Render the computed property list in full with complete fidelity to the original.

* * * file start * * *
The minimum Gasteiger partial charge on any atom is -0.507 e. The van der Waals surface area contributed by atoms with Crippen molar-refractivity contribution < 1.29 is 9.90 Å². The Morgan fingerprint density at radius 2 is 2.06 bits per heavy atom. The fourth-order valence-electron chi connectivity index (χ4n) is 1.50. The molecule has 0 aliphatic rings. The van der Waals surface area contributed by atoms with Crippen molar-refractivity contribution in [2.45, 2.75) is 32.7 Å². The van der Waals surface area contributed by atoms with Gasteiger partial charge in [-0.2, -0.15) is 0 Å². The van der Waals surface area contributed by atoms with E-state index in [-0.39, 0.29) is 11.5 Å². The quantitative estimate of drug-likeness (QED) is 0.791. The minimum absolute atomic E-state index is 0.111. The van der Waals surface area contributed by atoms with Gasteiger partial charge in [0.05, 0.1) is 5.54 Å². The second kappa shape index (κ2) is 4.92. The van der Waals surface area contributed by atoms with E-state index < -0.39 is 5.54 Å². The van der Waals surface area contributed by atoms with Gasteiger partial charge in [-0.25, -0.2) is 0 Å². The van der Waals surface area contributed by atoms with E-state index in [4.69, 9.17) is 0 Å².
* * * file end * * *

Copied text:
The minimum Gasteiger partial charge on any atom is -0.507 e. The van der Waals surface area contributed by atoms with Crippen molar-refractivity contribution < 1.29 is 9.90 Å². The Morgan fingerprint density at radius 2 is 2.06 bits per heavy atom. The fourth-order valence-electron chi connectivity index (χ4n) is 1.50. The molecule has 0 aliphatic rings. The van der Waals surface area contributed by atoms with Crippen molar-refractivity contribution in [2.45, 2.75) is 32.7 Å². The van der Waals surface area contributed by atoms with Gasteiger partial charge in [-0.2, -0.15) is 0 Å². The van der Waals surface area contributed by atoms with E-state index in [-0.39, 0.29) is 11.5 Å². The quantitative estimate of drug-likeness (QED) is 0.791. The minimum absolute atomic E-state index is 0.111. The van der Waals surface area contributed by atoms with Gasteiger partial charge in [0.05, 0.1) is 5.54 Å². The second kappa shape index (κ2) is 4.92. The van der Waals surface area contributed by atoms with E-state index < -0.39 is 5.54 Å². The van der Waals surface area contributed by atoms with Gasteiger partial charge in [-0.25, -0.2) is 0 Å². The van der Waals surface area contributed by atoms with E-state index in [4.69, 9.17) is 0 Å².